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    1. Columnist, it is my understanding that the three central ground floor openings were always garages. Although the exterior lacks an indication of a grand entrance, I think it is an exceptional solution to a front-loading garage integral to the house, always a problem on a limited site. And having the principal floor (with the good furnishings) raised so high above sea level is a good idea as well. Thank you for commenting.

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  6. Hello Mr. Tackett!
    I am thoroughly enjoying your blog!
    This house in Florida is exquisite and I am glad it has survived the "wrecking ball".
    I also very much enjoyed reading your offering of Trumbauer's last house. It is sad that his works don't seem to have survived. Whitemarsh Hall gone and Lynnewood Hall in ruin.
    Again thanky you for a very enjoyable read!
    Kind regard from Ray

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    1. Ray, thank you for your comment. The confusion is understandable, but the essay about Trumbauer's Rose Terrace was on the blog of ArchitectDesign. Unfortunately that great house did not survive.

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    2. Hello again and please forgive a "Senior Moment" on my part. I realized my error after submitting the comment. My thanks for the link on your blog to ArchitectDesign. I have read all your posts and do indeed enjoy the information you offer.
      Ray

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    3. Ray, don't give it another thought. All of us who leave comments have hit the 'Publish' key and then had second thoughts. It is all part of the blogging conversation and I am happy to have you part of it.

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  7. Sad provenances, after the first ownership. I wasn't sure I wasn't reading Thomas Mann. Very scrupulous presentation.

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    1. Laurent, I think my only familiarity with Thomas Mann, sadly, is "Death in Venice". And that is the film rather than the book. The average age in Palm Beach tends to be rather advanced, so there is a large percentage of widows. Thank you for your comment.

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  8. Thank goodness for Mrs. Mortara!

    Very good posting, Mr. Tackett!

    DF

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  9. Have always loved this house and glad to know it is being preserved. A small correction: Audrey Emery's onetime surname, per official Romanov decree for her and her descendants, was Romanovsky, and her princely title, also to be held by her descendants, was Ilyinsky. (And when she wed Grand Duke Dmitri, she took a new first name, Anna.) These are often combined as Romanovsky-Ilyinsky. At some point her son dropped the Romanovsky and the family became Ilyinsky only.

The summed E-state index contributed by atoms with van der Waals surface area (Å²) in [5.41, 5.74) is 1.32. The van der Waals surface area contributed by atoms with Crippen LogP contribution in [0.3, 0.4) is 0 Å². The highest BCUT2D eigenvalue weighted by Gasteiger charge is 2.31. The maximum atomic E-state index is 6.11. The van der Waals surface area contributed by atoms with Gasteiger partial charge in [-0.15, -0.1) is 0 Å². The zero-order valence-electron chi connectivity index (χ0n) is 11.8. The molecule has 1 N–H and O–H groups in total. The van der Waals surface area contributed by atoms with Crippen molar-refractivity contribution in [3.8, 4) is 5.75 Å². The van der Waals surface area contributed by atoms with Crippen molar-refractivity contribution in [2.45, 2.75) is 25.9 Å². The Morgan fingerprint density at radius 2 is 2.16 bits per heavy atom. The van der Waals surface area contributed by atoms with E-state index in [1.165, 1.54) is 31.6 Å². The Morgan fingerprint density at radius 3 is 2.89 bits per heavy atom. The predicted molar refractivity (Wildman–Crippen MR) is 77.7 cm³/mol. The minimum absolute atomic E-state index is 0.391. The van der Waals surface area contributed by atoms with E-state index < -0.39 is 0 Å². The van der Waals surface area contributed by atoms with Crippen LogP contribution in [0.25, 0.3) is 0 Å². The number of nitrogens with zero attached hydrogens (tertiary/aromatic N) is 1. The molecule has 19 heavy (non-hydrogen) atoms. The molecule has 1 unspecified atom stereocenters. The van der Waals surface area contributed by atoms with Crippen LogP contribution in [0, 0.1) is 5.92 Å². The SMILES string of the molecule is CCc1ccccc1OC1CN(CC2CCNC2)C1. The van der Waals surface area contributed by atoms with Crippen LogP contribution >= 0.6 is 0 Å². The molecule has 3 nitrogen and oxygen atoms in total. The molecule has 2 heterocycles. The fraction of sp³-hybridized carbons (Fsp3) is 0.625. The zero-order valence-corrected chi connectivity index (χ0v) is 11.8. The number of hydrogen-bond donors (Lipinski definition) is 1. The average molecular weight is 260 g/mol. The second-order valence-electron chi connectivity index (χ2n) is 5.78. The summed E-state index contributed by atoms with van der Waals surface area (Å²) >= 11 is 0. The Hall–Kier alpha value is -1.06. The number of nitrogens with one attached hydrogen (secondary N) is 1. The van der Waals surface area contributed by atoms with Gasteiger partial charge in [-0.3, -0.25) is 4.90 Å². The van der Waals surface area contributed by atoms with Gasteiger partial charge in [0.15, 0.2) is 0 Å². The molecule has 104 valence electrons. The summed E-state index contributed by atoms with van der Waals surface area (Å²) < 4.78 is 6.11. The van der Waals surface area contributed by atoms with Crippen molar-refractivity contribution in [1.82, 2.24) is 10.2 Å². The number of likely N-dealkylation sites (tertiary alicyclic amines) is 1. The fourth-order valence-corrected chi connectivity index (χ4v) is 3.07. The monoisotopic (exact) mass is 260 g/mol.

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    1. Many thanks, Mitch. It makes sense that Romanovsky/Romanoff/Romanov would be referenced in the name. I will look into it and appreciate your comments.

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  10. I hope I got that right, re the Russian titles.

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  11. Thank you for the history of this house, which I know from having stayed elsewhere on El Vedado over the years. I am very happy to learn it is to be spared the wrecking ball: when I was in Palm Beach last month, far too many of the older houses seemed to be under threat. I hadn't known before of the connection with Mme Balsan, having likewise watched her former home on Manalapan await a new owner in recent years. Again, the impression I had when there most recently was that the new owner intended to keep the current building.

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    1. I appreciate your comment Irish Aesthete. (And I urge those not already familiar with your blog to visit). The house with the garages on the ground level and living quarters above is a great model for new seaside construction. Yes, major renovation is currently underway.

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  12. Thank you for such an informative post on this historic Palm Beach house. I walk by Lakeview House at least once during every visit I make to the area, and was happy to see work being done this year. It does have an odd entrance with no real distinctive or visible front door, unless this is only the rear view which is accessible street side. So many of these old Palm Beach homes are treasures worth preserving. People ask me why I visit and it is all about the architecture. Palm Beach is lucky to have more than a handful of architecturally significant homes.

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    1. Lisa, the entrance is one of the few things that I would change about the house. There are indeed a number of wonderful houses in Palm Beach, not just the 'famous' ones. But these days, more and more are concealed behind tall ficus hedges. Thank you for commenting.

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  13. Very interesting, but... who was Jules Bach ?

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    1. J.-C., most Devoted Readers will know the name of Jules Bache because of his art collection. But he would be better remembered by the general public as the man who bought about the availability of the average person to invest in Wall Street.